Decode is also thought to be using Illumina's platform in its DecodeMe service, which it launched last year. During Illumina's Analyst Day last week, the company showed a slide discussing the use of its arrays in the consumer genetics market that featured both Decode Genetics and Illumina's other direct-to-consumer partner, 23andMe. Decode, for its part, has declined to comment on technology it uses in DecodeMe (see BAN 11/20/2007).
Stefansson told BioArray News in November 2007, for instance, that Decode is using 'all kinds of technology'' in its service and does not want to be 'dependent on one manufacturer because in the end when you have large volume the technology can vary.''
During the call last week, Stefansson noted that competitor 23andMe had received more media attention than the DecodeMe service. 'It is somewhat interesting that Time magazine selected the retail genetic profile as the invention of the year, and described 23andMe, which is our competitor, even though we launched our test first and 23andMe is using a substantial number of sequences that we discovered,'' Stefansson said.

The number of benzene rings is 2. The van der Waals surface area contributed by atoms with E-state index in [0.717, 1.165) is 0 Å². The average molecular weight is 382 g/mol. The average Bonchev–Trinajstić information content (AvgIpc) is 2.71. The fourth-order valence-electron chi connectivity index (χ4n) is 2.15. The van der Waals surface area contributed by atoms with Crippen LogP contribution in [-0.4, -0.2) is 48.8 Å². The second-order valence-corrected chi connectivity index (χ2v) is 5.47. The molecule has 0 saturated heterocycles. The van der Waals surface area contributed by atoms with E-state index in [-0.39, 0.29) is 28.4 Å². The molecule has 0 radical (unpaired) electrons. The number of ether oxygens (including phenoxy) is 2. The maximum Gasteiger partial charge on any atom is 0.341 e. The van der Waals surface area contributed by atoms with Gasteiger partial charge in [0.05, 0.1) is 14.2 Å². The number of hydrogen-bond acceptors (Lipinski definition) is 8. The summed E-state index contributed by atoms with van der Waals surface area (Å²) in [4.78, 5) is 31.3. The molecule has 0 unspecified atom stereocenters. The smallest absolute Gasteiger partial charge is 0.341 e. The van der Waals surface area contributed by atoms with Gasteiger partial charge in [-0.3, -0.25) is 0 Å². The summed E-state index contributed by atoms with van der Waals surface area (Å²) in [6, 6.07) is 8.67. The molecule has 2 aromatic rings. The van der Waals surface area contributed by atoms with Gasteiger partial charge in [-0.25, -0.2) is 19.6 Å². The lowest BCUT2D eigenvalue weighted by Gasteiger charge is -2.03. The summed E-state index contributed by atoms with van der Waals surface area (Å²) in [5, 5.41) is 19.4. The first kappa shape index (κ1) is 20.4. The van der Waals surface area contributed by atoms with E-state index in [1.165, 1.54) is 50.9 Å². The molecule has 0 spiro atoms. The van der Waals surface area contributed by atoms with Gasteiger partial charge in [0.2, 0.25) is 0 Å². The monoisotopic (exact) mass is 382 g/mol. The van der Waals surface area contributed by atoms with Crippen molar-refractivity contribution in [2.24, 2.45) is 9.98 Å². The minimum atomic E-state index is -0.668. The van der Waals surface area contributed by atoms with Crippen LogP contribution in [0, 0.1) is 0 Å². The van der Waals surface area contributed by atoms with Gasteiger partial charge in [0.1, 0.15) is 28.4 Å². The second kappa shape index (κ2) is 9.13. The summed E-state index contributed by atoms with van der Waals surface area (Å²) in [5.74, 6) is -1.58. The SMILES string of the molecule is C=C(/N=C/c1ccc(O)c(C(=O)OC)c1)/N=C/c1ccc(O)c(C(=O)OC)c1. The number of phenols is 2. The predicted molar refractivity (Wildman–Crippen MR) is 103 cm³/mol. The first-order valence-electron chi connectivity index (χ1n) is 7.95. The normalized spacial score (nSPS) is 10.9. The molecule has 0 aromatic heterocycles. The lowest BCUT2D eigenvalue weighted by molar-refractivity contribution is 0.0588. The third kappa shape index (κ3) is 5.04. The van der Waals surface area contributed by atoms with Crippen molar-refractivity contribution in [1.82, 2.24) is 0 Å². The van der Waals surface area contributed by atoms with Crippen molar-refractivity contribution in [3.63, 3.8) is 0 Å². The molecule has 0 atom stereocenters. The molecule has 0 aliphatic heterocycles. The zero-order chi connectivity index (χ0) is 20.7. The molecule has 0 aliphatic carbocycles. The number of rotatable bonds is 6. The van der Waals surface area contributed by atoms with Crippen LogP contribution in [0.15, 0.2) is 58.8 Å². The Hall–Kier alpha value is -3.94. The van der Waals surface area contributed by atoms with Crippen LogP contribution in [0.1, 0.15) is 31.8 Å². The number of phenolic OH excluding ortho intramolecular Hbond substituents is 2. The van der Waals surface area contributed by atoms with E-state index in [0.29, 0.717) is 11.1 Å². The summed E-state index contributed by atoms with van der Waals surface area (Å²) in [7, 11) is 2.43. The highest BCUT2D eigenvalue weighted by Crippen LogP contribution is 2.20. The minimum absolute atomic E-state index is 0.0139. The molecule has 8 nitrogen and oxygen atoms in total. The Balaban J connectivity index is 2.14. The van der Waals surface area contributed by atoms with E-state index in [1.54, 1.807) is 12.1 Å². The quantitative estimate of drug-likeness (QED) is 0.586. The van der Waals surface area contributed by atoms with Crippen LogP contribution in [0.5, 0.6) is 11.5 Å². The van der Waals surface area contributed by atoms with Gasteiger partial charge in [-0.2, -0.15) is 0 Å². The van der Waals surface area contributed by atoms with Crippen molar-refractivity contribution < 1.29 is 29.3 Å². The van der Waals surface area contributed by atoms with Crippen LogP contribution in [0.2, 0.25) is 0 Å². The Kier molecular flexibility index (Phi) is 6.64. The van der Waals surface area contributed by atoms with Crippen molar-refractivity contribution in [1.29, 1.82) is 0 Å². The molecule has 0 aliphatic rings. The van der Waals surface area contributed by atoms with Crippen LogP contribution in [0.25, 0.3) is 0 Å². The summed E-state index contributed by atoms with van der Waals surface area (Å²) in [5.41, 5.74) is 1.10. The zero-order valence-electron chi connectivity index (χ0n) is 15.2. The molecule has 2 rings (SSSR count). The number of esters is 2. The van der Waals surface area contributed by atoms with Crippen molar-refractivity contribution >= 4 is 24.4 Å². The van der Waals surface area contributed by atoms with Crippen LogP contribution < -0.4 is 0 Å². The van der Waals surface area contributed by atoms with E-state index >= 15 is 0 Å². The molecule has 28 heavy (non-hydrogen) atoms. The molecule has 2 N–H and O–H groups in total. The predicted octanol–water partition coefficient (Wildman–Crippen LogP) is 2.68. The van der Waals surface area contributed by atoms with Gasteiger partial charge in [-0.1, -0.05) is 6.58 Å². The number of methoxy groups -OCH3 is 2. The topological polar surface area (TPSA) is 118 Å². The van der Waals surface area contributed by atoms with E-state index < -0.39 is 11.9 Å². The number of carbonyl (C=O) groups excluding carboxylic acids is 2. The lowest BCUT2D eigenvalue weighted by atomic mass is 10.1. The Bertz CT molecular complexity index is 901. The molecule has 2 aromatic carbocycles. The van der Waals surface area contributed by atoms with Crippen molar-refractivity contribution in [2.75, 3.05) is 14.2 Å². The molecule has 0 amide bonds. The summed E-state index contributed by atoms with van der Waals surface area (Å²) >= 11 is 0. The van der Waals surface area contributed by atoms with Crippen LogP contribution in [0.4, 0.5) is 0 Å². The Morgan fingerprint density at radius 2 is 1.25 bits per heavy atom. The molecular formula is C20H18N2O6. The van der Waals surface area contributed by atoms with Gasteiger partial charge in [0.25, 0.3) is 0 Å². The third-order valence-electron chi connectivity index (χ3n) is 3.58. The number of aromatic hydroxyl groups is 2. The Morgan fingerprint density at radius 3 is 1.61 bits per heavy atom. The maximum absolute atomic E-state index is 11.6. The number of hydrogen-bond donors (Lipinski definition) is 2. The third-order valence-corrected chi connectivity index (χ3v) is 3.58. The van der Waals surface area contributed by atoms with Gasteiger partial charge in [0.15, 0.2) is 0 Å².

'We feel flattered that our test was selected as invention of the year by Time magazine, but we are amused by the fact that Time magazine decided to ascribe that invention to 23andMe, probably because its founder is associated with the rich and famous,'' he added.
A 23andMe spokesperson told BioArray News in response that the company was 'thrilled to be named Time magazine's Invention of the Year because of all the innovations we've put into our Personal Genome Service, offered at such an accessible price.''
She also noted that the Time magazine article, found here, states that, "although 23andMe isn't the only company selling DNA tests to the public, it does the best job of making them accessible and affordable."
Carsten Rosenow, marketing manager for DNA analysis solutions at Illumina, told BioArray News last month that the company continues to enjoy a strong relationship with Decode. 'Decode is one of our biggest customers,'' Rosenow said. Illumina's technology is 'definitely core to their publications and to their research projects and they have published quite a large number of whole-genome-association papers where they have used our technology on various diseases,'' he said.
Despite this success, Rosenow said he was unaware of how the strategic review might impact that relationship. 'I think they have been very successful with this, but I don't know whether this is part of their business model or whether or not they plan on spinning this off,'' he said.